Investigative journalist Chris Leonard argues in a new book that Tyson's system of chicken production treats farmers like "modern-day sharecroppers." The book is a detailed account of the inner workings of Tyson, and the not-so-independent farmers who actually raise the birds.
Price-shopping for coffee makers is easy. Finding the actual cost of a colonoscopy? Nearly impossible. But putting together a useful, comprehensive price-list for patients of the widely varying charges for various health procedures is difficult and expensive, states are learning.
A pharmacy in Tulsa, Okla., has decided not to provide the Missouri Department of Corrections with the drugs needed to execute an inmate on death row. Securing access to necessary drugs has become a common problem in states trying to carry out the death penalty.
It used to be pretty easy to buy a light bulb. But the transition to more energy-efficient lighting now means choosing from a dazzling array of products. We've collected answers to your top questions to help you navigate the confusing world of the 21st century light bulb.
The small town of Hampton, Fla., will soon be no more. Lawmakers plan to shut down the town after a disastrous audit, prompted by an excess of speeding tickets, revealed its scandal-ridden history. Robert Siegel speaks with Aaron Deslatte, the Tallahassee Bureau Chief of the Orlando Sentinel.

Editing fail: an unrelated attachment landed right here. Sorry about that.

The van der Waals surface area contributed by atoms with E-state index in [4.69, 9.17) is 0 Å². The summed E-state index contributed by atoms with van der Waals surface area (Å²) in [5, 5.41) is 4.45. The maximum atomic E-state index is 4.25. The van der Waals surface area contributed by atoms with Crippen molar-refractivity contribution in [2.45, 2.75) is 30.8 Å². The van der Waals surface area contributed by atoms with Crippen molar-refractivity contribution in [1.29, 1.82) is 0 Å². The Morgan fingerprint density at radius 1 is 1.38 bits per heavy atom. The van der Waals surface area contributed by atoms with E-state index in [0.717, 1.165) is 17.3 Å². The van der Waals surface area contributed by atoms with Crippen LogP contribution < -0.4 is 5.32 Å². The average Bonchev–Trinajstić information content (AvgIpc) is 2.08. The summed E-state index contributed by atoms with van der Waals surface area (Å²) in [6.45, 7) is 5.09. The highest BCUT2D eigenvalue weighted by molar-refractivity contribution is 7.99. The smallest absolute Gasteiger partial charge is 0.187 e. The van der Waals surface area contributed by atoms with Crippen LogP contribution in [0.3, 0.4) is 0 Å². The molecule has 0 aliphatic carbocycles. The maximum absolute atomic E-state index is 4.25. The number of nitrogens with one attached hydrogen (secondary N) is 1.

There was a time when secretaries of state were seen as little more than functionaries. That view changed in 2000's Florida presidential election recount, which starred Katherine Harris. Now, secretaries of state are involved in implementing new state laws that have been making it either easier or harder for non-traditional voters to cast ballots — with decidedly partisan implications.
Some consider former NSA contractor Edward Snowden a hero for releasing classified material to the media; others argue that he has irreparably harmed national security. Famed whistleblower Daniel Ellsberg and a former CIA director face off in the latest Intelligence Squared debate.
The city has a lot of abandoned buildings, and to decide which ones should be demolished, the federal government and some major foundations started a massive, high-tech mapping project. The new mayor says that's just what he needs to improve the neighborhoods.
Carriage drivers say many of their horses have been rescued from abusive situations; animal rights activists argue that the rides are inherently inhumane. Now, New York City Mayor Bill de Blasio wants to replace the horses — with vintage electric cars.
Many students who don't ace the SAT and ACT tests apply to schools that make standardized test scores optional. A new study shows those students do just as well in college as those who submit their scores.